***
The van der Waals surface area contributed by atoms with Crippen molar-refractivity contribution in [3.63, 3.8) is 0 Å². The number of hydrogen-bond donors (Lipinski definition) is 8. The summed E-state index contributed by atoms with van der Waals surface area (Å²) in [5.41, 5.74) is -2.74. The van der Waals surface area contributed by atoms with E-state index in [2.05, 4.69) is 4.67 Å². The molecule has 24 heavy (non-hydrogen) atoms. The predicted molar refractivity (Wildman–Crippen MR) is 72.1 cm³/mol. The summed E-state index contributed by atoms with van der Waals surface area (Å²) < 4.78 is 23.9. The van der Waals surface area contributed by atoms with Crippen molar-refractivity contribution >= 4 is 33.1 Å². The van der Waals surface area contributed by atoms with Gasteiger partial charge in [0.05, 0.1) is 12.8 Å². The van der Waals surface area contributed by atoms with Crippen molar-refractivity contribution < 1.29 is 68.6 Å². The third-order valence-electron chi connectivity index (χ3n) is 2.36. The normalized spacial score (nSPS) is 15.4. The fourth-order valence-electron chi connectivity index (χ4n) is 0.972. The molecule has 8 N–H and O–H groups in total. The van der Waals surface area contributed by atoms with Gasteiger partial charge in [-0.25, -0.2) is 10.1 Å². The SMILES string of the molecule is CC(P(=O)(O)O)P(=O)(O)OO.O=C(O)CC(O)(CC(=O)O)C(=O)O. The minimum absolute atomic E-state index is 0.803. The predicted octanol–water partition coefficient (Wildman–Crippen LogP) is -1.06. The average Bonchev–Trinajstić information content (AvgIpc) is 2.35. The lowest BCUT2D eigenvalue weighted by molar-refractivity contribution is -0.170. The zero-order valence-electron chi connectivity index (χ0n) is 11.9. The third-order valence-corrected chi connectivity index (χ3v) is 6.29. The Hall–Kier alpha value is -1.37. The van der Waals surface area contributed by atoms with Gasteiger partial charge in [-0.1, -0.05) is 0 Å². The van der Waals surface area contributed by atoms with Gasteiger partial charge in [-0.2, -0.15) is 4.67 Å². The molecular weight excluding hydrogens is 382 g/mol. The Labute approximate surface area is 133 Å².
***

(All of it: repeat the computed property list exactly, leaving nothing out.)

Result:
The van der Waals surface area contributed by atoms with Crippen molar-refractivity contribution in [3.63, 3.8) is 0 Å². The number of hydrogen-bond donors (Lipinski definition) is 8. The summed E-state index contributed by atoms with van der Waals surface area (Å²) in [5.41, 5.74) is -2.74. The van der Waals surface area contributed by atoms with E-state index in [2.05, 4.69) is 4.67 Å². The molecule has 24 heavy (non-hydrogen) atoms. The predicted molar refractivity (Wildman–Crippen MR) is 72.1 cm³/mol. The summed E-state index contributed by atoms with van der Waals surface area (Å²) < 4.78 is 23.9. The van der Waals surface area contributed by atoms with Crippen molar-refractivity contribution >= 4 is 33.1 Å². The van der Waals surface area contributed by atoms with Gasteiger partial charge in [0.05, 0.1) is 12.8 Å². The van der Waals surface area contributed by atoms with Crippen molar-refractivity contribution < 1.29 is 68.6 Å². The third-order valence-electron chi connectivity index (χ3n) is 2.36. The normalized spacial score (nSPS) is 15.4. The fourth-order valence-electron chi connectivity index (χ4n) is 0.972. The molecule has 8 N–H and O–H groups in total. The van der Waals surface area contributed by atoms with Gasteiger partial charge in [-0.25, -0.2) is 10.1 Å². The SMILES string of the molecule is CC(P(=O)(O)O)P(=O)(O)OO.O=C(O)CC(O)(CC(=O)O)C(=O)O. The minimum absolute atomic E-state index is 0.803. The predicted octanol–water partition coefficient (Wildman–Crippen LogP) is -1.06. The average Bonchev–Trinajstić information content (AvgIpc) is 2.35. The lowest BCUT2D eigenvalue weighted by molar-refractivity contribution is -0.170. The zero-order valence-electron chi connectivity index (χ0n) is 11.9. The third-order valence-corrected chi connectivity index (χ3v) is 6.29. The Hall–Kier alpha value is -1.37. The van der Waals surface area contributed by atoms with Gasteiger partial charge in [-0.1, -0.05) is 0 Å². The van der Waals surface area contributed by atoms with Gasteiger partial charge in [-0.2, -0.15) is 4.67 Å². The molecular weight excluding hydrogens is 382 g/mol. The Labute approximate surface area is 133 Å².